Featured Flower: Rare And Stunning Orchids On Display
March 13, 2020
Attention all orchid lovers! The 75th Annual Santa Barba International Orchid Show takes place this weekend, offering visitors a chance to admire rare and endangered blooms typically seen in native habitats of Central and South America, Asia, Australia, and Africa.
Horticulturists and flower enthusiasts from around the world flock to the Earl Warren Showgrounds to view thousands of different orchid species and hybrids. The event is the largest and oldest orchid celebration in the United States.
Orchids first made their appearance in California during WWll, and Santa Barbara’s mild Mediterranean climate became a natural home for them. Today more orchids are grown there than any other region in the country!
No wonder there’s an entire show devoted to these beauties; there are more than 25,000 different species and 200,000 hybrids of orchids!
Because the species is so diverse, orchids come in a variety of sizes and flower types. For example, Grammatophyllum speciosum can weigh more than a ton, and miniature orchids are often just a few millimeters high.
Orchids come in all colors, except for blue and black.
Cymbidiums, Laelias, and Epidendrums are long-blooming and do well outdoors in warm climates. Moth orchids and lady slippers make the perfect indoor houseplant!
There are three different groups of orchids.
- Epiphytes (AKA air plants) grow on trees, and their roots cling to bark, not soil.
- Lithophytes grow on rocks.
- Terrestrial orchids grow in the ground.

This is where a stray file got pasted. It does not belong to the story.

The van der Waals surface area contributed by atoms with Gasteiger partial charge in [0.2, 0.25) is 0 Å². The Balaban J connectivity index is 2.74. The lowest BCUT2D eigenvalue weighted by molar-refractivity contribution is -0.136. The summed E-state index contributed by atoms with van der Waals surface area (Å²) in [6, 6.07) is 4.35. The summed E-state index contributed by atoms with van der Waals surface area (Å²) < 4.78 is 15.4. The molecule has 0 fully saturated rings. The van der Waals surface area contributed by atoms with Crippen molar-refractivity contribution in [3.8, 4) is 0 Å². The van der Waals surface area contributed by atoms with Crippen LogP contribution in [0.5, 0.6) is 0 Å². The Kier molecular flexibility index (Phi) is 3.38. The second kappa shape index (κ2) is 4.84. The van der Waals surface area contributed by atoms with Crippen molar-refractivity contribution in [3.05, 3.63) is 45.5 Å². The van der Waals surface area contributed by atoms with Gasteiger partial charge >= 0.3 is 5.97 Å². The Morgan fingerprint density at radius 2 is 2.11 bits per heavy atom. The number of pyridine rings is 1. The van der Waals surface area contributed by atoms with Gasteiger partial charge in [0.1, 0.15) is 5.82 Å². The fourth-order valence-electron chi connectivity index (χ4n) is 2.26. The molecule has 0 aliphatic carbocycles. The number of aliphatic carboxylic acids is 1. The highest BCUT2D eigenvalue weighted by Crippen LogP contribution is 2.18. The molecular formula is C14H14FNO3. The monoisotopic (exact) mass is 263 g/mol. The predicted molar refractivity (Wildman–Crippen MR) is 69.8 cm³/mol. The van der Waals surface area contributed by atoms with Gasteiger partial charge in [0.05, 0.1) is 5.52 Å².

Growth habits of these flowers vary: Monopodial orchids have a single stem that grows up with leaves that grow opposite each other. Sympodial orchids grow horizontally, and new shoots appear from the old rhizome. Leaves and flowers form at the top of the stalks.
Orchids have an exotic reputation, and while some are quite fussy and seem almost impossible for the home gardener to grow, others are more cooperative.
Be sure to research the exact orchid variety you have for a complete set of care instructions. Choose a type that is easier to care for and suits your climate. As a general rule, consider the following:
- In temperate climates, tropical orchids will need to be grown indoors in bright conditions, but out of direct sunlight.
- Tropical orchids like daytime temperatures of about 73°F-85°F. Warm-climate orchids can tolerate temperatures of 55°F-70F.
- Orchids like humidity, so misting its leaves with water is often appreciated.
- Water orchids occasionally, either just as or after the potting mix dries out. It’s recommended to add moisture by placing an ice cube in the pot once a week.
- All orchid varieties need a well-draining potting media. Be sure to choose one appropriate for the type you have (peat moss, bark, rock wool, perlite, fir bark nuggets).
- Because the typical orchid growing media lacks nutrients, use a fertilizer specific to orchids to continue healthy growth.
- Orchids native to temperate climates can be grown outdoors if your area is warm enough!
Are you interested in attending the 76th Annual Santa Barbara International Orchid Show? It takes place at the Earl Warren Showgrounds on March 12-14, 2021.
Latest posts by Catherine Sherriffs (see all)
- How To Grow Perfect Pumpkins In Containers - September 25, 2020
- Striving For Access to Nutritious, Locally Grown Food For All - September 21, 2020
- Is Outdoor Education Here To Stay? - September 18, 2020